Not So Far Afield

Dec. 21, 2004
Manufacturing in U.S. exurban areas is growing at twice the rate of urban areas.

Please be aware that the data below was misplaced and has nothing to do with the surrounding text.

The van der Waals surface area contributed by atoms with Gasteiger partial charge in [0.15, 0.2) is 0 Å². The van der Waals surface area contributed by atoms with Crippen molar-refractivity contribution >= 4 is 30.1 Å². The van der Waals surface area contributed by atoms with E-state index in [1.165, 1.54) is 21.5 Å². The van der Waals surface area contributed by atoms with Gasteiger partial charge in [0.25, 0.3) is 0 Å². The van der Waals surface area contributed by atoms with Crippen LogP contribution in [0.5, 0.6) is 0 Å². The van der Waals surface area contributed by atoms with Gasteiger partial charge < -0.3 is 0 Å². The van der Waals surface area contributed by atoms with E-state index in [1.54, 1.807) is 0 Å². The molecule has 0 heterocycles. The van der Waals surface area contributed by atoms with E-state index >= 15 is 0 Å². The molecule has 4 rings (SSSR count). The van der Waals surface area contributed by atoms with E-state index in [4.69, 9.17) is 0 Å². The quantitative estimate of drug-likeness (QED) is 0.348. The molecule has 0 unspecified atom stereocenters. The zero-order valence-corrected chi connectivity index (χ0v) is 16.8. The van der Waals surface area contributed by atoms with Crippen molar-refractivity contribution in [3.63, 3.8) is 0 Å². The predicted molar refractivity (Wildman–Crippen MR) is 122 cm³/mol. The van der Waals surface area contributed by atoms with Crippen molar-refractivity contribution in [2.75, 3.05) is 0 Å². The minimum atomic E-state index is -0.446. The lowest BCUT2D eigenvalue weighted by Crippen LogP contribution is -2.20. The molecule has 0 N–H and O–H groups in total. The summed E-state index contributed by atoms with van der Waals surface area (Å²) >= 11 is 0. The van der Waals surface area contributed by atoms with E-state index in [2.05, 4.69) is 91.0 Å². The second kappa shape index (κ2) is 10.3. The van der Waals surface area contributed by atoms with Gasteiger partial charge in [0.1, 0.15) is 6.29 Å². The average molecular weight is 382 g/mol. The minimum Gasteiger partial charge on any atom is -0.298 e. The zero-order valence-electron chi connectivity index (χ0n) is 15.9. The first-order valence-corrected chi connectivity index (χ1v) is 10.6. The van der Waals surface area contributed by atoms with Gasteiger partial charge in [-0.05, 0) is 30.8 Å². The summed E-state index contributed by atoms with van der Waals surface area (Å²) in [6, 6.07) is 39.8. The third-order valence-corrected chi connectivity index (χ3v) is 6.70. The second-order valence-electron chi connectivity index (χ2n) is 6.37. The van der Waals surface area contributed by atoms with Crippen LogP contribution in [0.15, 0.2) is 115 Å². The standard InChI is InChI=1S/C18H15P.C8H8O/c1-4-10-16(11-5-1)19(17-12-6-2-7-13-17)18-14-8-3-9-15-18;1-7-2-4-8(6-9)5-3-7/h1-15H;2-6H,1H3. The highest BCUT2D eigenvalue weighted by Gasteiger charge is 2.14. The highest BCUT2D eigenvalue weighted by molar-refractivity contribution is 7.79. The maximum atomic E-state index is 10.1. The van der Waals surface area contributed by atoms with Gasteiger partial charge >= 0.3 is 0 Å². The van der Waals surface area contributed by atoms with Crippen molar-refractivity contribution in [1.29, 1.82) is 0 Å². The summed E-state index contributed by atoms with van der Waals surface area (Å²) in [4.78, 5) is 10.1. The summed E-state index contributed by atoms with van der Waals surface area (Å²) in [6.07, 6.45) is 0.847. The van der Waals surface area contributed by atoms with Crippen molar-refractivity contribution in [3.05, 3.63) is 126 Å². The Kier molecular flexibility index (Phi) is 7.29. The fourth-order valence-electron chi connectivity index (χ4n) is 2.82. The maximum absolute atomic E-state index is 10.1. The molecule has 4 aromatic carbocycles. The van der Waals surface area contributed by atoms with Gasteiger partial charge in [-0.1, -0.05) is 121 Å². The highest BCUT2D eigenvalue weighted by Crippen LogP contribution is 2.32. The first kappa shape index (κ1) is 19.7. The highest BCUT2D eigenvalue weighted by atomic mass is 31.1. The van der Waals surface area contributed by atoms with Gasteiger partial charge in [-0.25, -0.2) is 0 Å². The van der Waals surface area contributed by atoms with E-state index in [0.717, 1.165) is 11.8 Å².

Today's vocabulary word: Exurban. Meaning beyond urban and suburban, but not necessarily rural. In this case it refers to counties that the U.S. Commerce Dept.'s Bureau of Economic Analysis does not include in its grouping of 315 metropolitan statistical areas in the United States. Why should you care? Because these areas are the source of almost one-fifth of the U.S. gross manufacturing product -- and exurban manufacturing employment is increasing at twice the rate of jobs in urban areas. "Manufacturing is moving into the exurban countryside, away from central cities and their suburbs," observes Arthur C. Nelson, professor of city planning, public policy, and international affairs at Georgia Institute of Technology (GIT), Atlanta. "However, manufacturing firms remain attracted to markets, labor, and transportation facilities and, therefore, tend to avoid remote areas. Increasing numbers of firms and employment are locating outside developed urban areas, but not necessarily in the rural hinterlands." One of several cost factors driving exurban manufacturing growth is the single-floor, large-footprint construction of new manufacturing facilities. Urban and developed suburban areas generally don't have the space to accommodate the sprawling plants, attached offices, and surrounding parking lots. And for the few that do, high property taxes and prospective cleanup costs keep many manufacturers away. Site developers are finding ample room at relatively economical prices in the exurban areas, which also tend to be located along the nation's network of interstates -- another factor contributing to their growth. Easy highway access allows raw materials to arrive and product to ship out. And more important in this era of low unemployment, interstate locations allow workers to commute in from nearby suburban and urban areas. "[Ohio] communities like Napoleon, Fostoria, and Bowling Green have an industrial base to them that's hard to see, and you wouldn't guess," notes Tom Latchem, executive vice president of Toledo's private, not-for-profit Regional Growth Partnership. "That's a function of being very well connected. Rail and highway access is excellent. It's a matter of being able to be connected to your suppliers and your customers even though you're in a rural area." As you might guess from its proximity to Detroit, the exurban counties near Toledo host several large automotive supply plants, including a 4,000-employee General Motors Corp. Powertrain Division facility, a 1,700-employee Ford Motor Co. plant, and a 1,000-employee AlliedSignal Inc. operation. Ingersoll-Rand Co., American Standard Cos. Inc., Johns-Manville Corp., and Campbell Soup Co., also have substantial operations in the area. Accessibility is also key to manufacturing growth in exurban Nashville. "I think first and foremost we're in a tremendous location," says Carlyle Carroll, industrial consultant, Middle Tennessee Industrial Development Assn. We're a day's drive from two-thirds of the country's population. We have six interstates going through, and we're in the center of the mid-South." Carroll also cites Tennessee's status as a "right-to-work" state as another reason why manufacturers have focused on the area in the past couple decades. State law forbids a union shop. Even if a plant votes to go union, workers don't have to join or pay dues, making organizing extremely difficult. As a result, wages in the state trail the national average. Although not all exurban areas are in right-to-work states, it's common for them to have fewer unions, and therefore lower wages than urban and suburban areas. Some city advocates argue that government policies have actively promoted manufacturing's move out of urban areas. The national highway system, now almost 43 years old, has often been singled out as the primary instigator of suburban sprawl. Another government contributor to manufacturing's migration is the U.S. Commerce Dept.'s Economic Development Administration (EDA), which helps fund construction of industrial parks in economically depressed, often rural areas. "Eight to 10 years ago the industrial parks that the EDA helped pay for were in many cases 40-50% vacant, and are now largely full," notes Jeff Finkle, president of the Council for Urban Economic Development, Washington, D.C. Finkle also says that many of the incentives that states provide more often go to rural than urban areas. In addition to tax abatements, these incentives take the form of new roads, new sewer systems, new fire protection services, and schools. Tennessee provides few direct incentives to business, but does provide incentives. "We don't give away a whole lot. We have two things we invest in. We invest in infrastructure, and we invest in people. We don't invest in companies because companies come and go, but people and infrastructure stay," notes Tennessee's Carroll. For instance, industrial training centers across the state offer two-year technical degrees particularly valued by local employers. "The highest value-added industries, such as electronics, remain attracted to urban and suburban areas with large supplies of skilled, educated labor, but so are most industries locating in exurban areas. It is likely that those communities boasting reasonably high-quality educational and vocational training will attract more manufacturing firms than those lacking such assets," states GIT's Nelson. In the end, it's simply a matter of costs. Land in exurban regions is cheaper. Taxes are lower. And wage rates are lower. Until this situation changes -- perhaps as government incentives seek to more evenly balance the interests of urban, suburban, exurban, and rural areas, factoring in the true cost of indefinite infrastructure expansion -- manufacturers likely will continue their exurban migration.